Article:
Martin OMs Making Music

Marshall Fleisher’s Martin OM-42 and Maury Rutch’s OM-28V

Mates of mine meet up at Maury’s, where music magic is made

Check out this series of videos over at Maury’s Music’s blog

Maury's Music guitarist video

Two of my brothers-in-Martin make up the R and F in D.O.R.K.F., the classic rock cover band that perform in Pennsylvania, but once a year with a long list of special guests.

Marshall Fleisher has been journeyman musician since the Woodstock era and is one of those players with a built in encyclopedia of songs and his own arrangements of fingerstyle tunes, who I get to hear at Martinfest and occasionally elsewhere.

Maury Rutch made his living as a performing musician long before he started moonlighting as a dealer in fine Martin, Blue Ridge, Reverend, and Mesa/Boogie music-making machines. And when he’s not out gigging with one of his own bands, he is happy to serve as sideman for visiting musicians, wandering minstrels, or the occasional back alley tomcat.

I could listen to these guys all day long.

Visions of Johanna – 50 Years Ago Today

May 17, 1966 – Bob Dylan performs Visions of Johanna, solo acoustic

Try imagining someone hearing this song for the first time, rendered by Dylan in top form

Love songs have been a part of music since, well, forever. Many are light or even trite, while some others can be truly moving.

But when it came to popular music in modern times, there were songs about falling in love, falling out of love, being a teenager in love, or a teenager being dumped, occasionally letting someone down easy, or telling them to “hit the road, Jack.”

And then there came Visions of Johanna.

Read the full essay and hear the song HERE

Dylan 1966 Visions of Johanna concert

photo: Mark Makin who took the only photos from the concert, getting “about nine usable shots” from a roll of film, according to the BBC.

Neil Young: “Art is the dog on my porch”

I just found this tonight by accident. Neil Young’s Natural Beauty from 1992.

When everyone in the audience was hearing it for the very first time.

Countless people may strum guitar chords and sing a song and make enjoyable music, without the need for “fancy pickin.” But few perform it with so much infectious emotion as Neil Young, so that it moves the deepest wells of what the most optimistic among us call the soul.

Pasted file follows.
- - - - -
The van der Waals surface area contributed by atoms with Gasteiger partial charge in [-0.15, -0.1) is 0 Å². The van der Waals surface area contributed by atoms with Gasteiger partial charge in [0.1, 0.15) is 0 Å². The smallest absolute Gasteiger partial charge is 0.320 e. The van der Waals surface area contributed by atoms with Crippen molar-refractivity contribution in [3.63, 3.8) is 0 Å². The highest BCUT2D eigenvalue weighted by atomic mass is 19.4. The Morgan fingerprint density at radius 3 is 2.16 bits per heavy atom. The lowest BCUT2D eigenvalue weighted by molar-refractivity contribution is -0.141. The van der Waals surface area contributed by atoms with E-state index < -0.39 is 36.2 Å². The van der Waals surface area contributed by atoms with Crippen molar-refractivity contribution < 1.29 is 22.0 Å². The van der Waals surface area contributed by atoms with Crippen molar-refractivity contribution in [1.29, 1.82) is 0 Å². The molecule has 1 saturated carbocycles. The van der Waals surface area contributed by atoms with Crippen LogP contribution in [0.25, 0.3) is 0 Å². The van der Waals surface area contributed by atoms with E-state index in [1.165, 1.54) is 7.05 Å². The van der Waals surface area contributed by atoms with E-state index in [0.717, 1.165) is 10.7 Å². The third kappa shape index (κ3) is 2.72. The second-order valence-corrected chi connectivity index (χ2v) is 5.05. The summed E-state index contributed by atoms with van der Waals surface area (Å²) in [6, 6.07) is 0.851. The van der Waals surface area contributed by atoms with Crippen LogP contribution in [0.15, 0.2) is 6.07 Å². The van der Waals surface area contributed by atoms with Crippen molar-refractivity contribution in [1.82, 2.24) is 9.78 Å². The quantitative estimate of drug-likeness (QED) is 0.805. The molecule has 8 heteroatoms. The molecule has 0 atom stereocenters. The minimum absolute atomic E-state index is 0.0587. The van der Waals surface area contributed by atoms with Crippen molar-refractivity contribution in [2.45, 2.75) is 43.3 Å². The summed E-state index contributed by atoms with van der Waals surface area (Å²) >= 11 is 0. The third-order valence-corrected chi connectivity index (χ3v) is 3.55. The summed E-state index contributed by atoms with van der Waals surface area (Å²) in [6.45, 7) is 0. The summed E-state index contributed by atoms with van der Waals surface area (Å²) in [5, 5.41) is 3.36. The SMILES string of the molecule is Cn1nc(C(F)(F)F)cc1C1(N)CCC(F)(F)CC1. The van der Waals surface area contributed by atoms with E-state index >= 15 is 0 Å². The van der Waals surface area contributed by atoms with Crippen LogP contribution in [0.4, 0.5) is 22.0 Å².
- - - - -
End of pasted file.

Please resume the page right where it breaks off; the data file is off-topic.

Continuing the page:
Who make art right there in the invisible air.

“One more night of Love’s magic fire…”


Spoon Phillips Interview at Maury’s Music

Have you wondered who, what, and why is Spoon Phillips?

Taped earlier this week in Coaldale, Pennsylvania, home of Maury’s Music

Check out this video interview on Maury’s blog!

When I met Maury Rutch at Boro Park in Nazreth PA, at the first Martinfest, I knew immediately we would become fast friends. He had a Martin OM-28V with Jackson Browne’s autograph written with a Sharpie on the inside of the Indian rosewood back. And when he took his turn at the little open mic, he sang a lovely song written for his wife, who had given him the guitar as a present.

When he started his business a couple of years later, he asked me to perform at the grand opening of Maury’s Music, where I put on an unofficial clinic, demonstrating various Martin guitars and talking about how they differed. Afterwords I was approached and complimented by another future good friend, Tim Teel, Director of Instrument Design at C. F. Martin. And I have been paying visits to each of them ever since, grateful for the opportunity to try out so many new and delightful guitars, and share the results with all of you.

Spoon Phillips interview photo1

Tommy Emmanuel and Laurence Juber Geek Out on Django

Two of the greatest living guitarists, Laurence Juber and Tommy Emmanuel play Django Reinhardt

A couple of guitar players jamming on tunes they love

I cannot believe I have not seen this before

The Jazz trio I have been playing in the past couple of years has been thinking of doing some of Django Reinhardt tunes. And then I find THIS.

The same tunes we have been working on, casually thrown off by, arguably, the two greatest living acoustic guitarists currently gigging around the world.

Clearly we have our work cut out for us before we appear on the same stage as Laurence Juber at Martinfest 2016, in Nazareth, Pennsylvania, where they make the Martin guitars LJ and we all play.

Geeking Out

What a joy it is to see two of the historic greats behind the scenes, and basically two guys jamming on tunes by a guitar player they admire and aspire toward.

As I try to say to every guitar player who ever acts sheepish around me: There isn’t a guitar player alive who doesn’t hear some other guitarist out there who makes them say, “How does he DO that?!”

But these guys are out of the stratosphere when it comes to technique, tempo, speed, and all-around chops. Just a delight to be that smart phone fly one the wall.



El McMeen with a Bit of the Irish

Happy St. Patrick’s Day with El McMeen’s Arrangement of

“One Morning in May” and “Boys of the Old Brigade”

Arranged and performed by Mel Bay author and teacher El McMeen in the Celtic C tuning (C-G-D-G-A-D) and played on a Tippen Crescendo with mahogany back and sides.

Bill Tippen’s Crescendo model has a 14-fret, slope shoulder design, with a lower bout width of 15-1/2″ and a depth of 4-5/16″.

Pete Huttlinger – Guitarist Spotlight

Pete Huttlinger has died at the age of 54, after suffering a stroke.